Post-traumatic stress disorder (PTSD) is a severe condition that may develop after a person experiences one or more traumatic events like sexual assault, serious injury, or the threat of death. This disorder can be found in war veterans, people that have experienced sexual assault, or people involved in any type of violence or natural disaster. Symptoms include recurring flashbacks, avoidance, high levels of anxiety, or numbing of memories from the event.
More than eight million people between the age of 18 and older have PTSD in America. PSTD can last for years if not treated appropriately. People who have experienced a traumatic event may withdraw from their social groups or families. They may also lose interest in the activities or hobbies they previously enjoyed. An individual who experiences a traumatic event may also show disassociation symptoms, where there is a detachment from surrounding or an individual’s physical or emotional state. PTSD is also associated with higher rates of suicide or suicidal ideations, which is a crucial factor to monitor in the months follows a traumatic event.
Flashbacks of the event are common and can include vivid memories, explicit nightmares, or even fear of daily activities. Hyperarousal may manifest in an individual presenting an exaggerated startle response. Arousal is the physiological and psychological state of being awake or reactive to stimuli. Hyperarousal may show increased heart rate, blood pressure, and readiness to respond. For example, if a woman had been sexually assaulted and grabbed by her arm, she may be hyper-aware of people touching her arms.
Other symptoms of PTSD include:
Recurrent, unwanted distressing memories of the traumatic event
Severe emotional distress or physical distress to something that reminds you of the traumatic event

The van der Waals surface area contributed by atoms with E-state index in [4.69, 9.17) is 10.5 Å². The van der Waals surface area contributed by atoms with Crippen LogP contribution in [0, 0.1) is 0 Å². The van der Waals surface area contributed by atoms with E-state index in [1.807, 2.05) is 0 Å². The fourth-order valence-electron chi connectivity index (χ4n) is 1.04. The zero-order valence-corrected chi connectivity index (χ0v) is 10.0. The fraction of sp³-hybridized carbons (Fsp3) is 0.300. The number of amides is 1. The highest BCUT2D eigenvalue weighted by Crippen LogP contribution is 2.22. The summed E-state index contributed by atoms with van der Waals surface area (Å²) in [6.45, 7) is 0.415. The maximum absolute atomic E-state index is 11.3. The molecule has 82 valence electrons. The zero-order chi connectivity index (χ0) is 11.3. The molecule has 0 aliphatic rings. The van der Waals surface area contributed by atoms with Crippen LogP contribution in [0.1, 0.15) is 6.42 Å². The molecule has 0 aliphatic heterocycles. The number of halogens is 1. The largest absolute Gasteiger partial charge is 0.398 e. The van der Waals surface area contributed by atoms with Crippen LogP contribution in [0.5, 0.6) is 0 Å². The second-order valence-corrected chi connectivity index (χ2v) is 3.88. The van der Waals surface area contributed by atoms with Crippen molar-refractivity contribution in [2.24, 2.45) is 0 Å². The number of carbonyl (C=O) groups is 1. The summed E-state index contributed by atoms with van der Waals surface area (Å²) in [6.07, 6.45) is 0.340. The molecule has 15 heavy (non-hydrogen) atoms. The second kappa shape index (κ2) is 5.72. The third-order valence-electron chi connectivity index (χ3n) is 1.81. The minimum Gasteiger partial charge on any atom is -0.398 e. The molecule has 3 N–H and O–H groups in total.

Trying to avoid thinking or talking about the traumatic event
Avoiding places, activities, or people that remind you of the traumatic event
Negative changes in thinking and mood
Negative thoughts about yourself, other people, or the world
Hopelessness about the future
Feeling emotionally numb
Changes in physical and emotional reactions
Being easily startled or frightened
Always being on guard for danger
Irritability, angry outburst, or aggressive behavior
Overwhelming guilt or shame
The best treatments for PTSD involve the help of a trained professional. PTSD is rarely overcome alone and must be addressed to ensure the individual can live a healthy, normal life.
This psychotherapeutic process works to dispute maladaptive thoughts such “as all or nothing” thinking and negative self-fulfilling prophecies. Cognitive restructuring uses thought recording and guided imagery. Therapists can use an individual’s thoughts to understand their environment. After all, our thoughts create our environment, and we must have a safe environment.
People with PTSD may have distortions of reality. Their environment may always feel unsafe as if they have to check behind their back for threats. This feeling also stems from the heightened arousal component. Some people with PTSD may develop social phobias, where they cannot leave the house, or agoraphobia, where there is an excessive fear of situations where they feel helpless.